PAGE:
Botham wants England~~s ~~off-field~~ life policed

Published: Sunday, January 7, 2007, 23:53 [IST]
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London:Ian Botham is so livid with England's appalling Ashes display that he wants the administrators to keep a track of the 'off-field' lifestyle of Andrew Flintoff and Co to make sure that they remain focussed on their on-field duties.

''What happens is that coach Duncan Fletcher gives them three months to go off and get fit, but that doesn't mean spending the first two months down the pub with their mates or watching football.

I hate to say it, but I think we need to police their fitness work and lifestyle more when they are 'off-duty,'' Botham wrote in the Daily Mirror.

Botham felt English cricketers were paid well and they owed the cricket fans an explanation for their dismal performance Down Under.

''Although they still lag behind the earning power of our footballers, England's cricket team is now well looked-after.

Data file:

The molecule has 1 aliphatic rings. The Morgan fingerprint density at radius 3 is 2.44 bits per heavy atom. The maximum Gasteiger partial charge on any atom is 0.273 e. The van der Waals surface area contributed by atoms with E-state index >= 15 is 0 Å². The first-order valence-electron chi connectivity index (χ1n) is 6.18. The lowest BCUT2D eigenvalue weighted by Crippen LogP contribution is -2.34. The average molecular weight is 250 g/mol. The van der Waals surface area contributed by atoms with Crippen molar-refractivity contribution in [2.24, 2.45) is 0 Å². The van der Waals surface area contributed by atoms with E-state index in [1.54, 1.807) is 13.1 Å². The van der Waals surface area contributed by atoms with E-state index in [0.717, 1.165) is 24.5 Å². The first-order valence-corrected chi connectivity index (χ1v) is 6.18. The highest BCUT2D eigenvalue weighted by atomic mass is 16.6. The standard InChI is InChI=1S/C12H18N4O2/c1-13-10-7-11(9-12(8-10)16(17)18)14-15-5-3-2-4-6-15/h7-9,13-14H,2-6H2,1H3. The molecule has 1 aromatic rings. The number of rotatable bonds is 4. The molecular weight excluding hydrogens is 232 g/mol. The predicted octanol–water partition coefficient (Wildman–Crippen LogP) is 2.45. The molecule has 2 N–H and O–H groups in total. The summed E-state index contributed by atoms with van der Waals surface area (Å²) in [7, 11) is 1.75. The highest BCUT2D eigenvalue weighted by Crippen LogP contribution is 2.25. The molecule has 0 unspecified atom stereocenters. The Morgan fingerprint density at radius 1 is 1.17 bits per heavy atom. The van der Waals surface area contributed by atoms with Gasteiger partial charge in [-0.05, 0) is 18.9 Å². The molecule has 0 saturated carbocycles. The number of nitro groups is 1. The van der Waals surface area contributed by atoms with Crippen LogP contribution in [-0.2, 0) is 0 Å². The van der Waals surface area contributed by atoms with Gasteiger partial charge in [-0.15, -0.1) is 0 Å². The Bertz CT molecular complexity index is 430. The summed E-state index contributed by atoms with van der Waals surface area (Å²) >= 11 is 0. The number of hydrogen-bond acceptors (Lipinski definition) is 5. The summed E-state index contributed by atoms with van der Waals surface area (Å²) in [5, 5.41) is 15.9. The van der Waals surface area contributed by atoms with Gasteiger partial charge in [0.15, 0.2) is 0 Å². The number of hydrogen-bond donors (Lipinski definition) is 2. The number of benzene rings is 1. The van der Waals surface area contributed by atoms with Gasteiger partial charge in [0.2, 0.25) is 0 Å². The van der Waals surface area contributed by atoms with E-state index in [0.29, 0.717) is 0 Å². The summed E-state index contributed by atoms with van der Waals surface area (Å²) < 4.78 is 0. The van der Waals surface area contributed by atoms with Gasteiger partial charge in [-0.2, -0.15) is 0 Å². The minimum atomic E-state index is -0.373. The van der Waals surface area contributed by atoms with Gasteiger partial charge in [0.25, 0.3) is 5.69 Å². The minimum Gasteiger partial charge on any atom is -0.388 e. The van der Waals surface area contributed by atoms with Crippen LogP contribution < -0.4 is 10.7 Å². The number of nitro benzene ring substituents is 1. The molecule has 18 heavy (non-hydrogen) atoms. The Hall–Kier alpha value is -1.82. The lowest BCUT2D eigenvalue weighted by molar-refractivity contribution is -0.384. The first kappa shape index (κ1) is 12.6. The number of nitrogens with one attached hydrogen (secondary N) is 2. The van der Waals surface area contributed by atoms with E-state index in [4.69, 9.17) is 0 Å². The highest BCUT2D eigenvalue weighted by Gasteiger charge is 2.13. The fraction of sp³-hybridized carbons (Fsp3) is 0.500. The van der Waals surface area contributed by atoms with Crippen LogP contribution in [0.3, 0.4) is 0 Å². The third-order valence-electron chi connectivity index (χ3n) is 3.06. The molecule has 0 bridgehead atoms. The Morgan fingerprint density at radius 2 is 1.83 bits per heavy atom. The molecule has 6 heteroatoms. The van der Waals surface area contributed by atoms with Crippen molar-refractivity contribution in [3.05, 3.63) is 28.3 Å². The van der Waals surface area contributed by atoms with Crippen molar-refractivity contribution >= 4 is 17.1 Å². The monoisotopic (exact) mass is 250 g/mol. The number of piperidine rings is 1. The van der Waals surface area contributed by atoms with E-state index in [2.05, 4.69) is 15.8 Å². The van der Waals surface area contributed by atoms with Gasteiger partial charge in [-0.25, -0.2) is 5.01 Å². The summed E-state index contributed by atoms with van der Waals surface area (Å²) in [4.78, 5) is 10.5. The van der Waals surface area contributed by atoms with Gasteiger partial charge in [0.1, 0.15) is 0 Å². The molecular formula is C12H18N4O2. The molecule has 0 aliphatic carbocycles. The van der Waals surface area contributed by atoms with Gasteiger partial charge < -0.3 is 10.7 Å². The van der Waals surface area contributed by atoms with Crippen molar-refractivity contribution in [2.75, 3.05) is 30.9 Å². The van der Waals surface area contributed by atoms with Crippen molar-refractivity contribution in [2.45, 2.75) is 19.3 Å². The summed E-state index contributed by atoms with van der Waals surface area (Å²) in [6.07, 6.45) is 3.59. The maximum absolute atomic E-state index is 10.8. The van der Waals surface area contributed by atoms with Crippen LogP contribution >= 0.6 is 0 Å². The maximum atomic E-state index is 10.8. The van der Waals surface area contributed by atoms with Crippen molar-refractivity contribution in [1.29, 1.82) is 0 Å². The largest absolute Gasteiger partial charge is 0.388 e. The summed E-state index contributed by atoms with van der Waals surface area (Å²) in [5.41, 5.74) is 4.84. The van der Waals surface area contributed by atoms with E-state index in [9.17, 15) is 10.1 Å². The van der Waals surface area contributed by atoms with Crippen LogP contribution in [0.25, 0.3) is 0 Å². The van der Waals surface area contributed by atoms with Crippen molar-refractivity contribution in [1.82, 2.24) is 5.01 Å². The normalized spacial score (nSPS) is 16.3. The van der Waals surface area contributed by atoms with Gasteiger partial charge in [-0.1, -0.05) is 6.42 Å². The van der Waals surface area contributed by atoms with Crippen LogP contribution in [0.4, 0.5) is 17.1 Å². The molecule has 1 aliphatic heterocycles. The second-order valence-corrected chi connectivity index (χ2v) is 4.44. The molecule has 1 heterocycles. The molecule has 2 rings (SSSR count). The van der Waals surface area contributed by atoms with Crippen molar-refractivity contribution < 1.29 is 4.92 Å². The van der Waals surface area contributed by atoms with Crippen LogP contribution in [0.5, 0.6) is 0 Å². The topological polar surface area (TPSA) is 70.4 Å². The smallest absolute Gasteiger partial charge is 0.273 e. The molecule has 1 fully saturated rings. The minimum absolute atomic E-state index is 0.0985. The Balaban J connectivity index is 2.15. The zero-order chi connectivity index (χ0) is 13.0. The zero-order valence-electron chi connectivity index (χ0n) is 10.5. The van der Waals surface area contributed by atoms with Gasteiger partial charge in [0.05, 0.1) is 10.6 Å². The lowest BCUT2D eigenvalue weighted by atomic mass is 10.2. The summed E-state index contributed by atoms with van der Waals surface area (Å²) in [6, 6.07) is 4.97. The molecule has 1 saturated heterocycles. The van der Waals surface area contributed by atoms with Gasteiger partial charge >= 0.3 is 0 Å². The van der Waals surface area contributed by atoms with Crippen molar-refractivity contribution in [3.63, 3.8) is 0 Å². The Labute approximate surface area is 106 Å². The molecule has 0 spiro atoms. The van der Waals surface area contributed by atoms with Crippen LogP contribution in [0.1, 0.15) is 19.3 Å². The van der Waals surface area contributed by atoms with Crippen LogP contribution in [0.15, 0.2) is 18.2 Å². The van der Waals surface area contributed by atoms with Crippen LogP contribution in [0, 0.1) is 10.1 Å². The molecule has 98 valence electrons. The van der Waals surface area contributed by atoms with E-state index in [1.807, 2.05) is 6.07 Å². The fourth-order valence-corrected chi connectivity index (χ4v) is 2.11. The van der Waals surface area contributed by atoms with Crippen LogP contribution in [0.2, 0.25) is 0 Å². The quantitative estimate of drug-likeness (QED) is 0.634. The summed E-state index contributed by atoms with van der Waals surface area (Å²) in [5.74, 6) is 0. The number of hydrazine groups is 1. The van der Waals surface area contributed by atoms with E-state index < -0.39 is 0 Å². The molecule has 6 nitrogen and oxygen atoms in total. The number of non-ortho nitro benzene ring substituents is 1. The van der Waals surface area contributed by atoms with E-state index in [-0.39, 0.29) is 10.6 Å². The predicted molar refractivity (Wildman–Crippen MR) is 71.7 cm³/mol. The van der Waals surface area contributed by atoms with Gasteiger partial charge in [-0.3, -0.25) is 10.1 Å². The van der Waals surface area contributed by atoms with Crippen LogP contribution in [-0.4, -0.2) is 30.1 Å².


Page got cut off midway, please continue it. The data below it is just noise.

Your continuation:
But in return, England have short-changed the public this winter... And it's time to remind them the national team is not a cosy closed shop but an institution which carries the hopes of 60 million people,'' he said as he launched a scathing attack on the team.

''Can these England players look themselves in the mirror this morning and say, hand on heart, that they were really up for the fight?'' he added as he questioned the commitment of the players.

Botham said Flintoff's men were not a bad team but their complacency got the better of them.

''England approached the most eagerly awaited Test series in Australia for 75 years like prima donnas, and we have gone too much towards what the players want rather than what is good for them,'' he explained.

''You can't win the Ashes on autopilot. You can't set the alarm clock for November 23, wake up and bowl from memory. We need to be tougher than that,'' he added.

Citing the hard work that the Aussies put in for the big series, Botham said England were a pampered lot, who were living on past glory.

''Every morning, the Aussies drove their team minibus to the ground, with players taking it in turns to get behind the wheel each day, and it fostered their team spirit.

''By contrast, our boys reclined in a luxury coach after being escorted to the steps by a posse of security guards, another symbol of our pampering culture,'' he pointed out.


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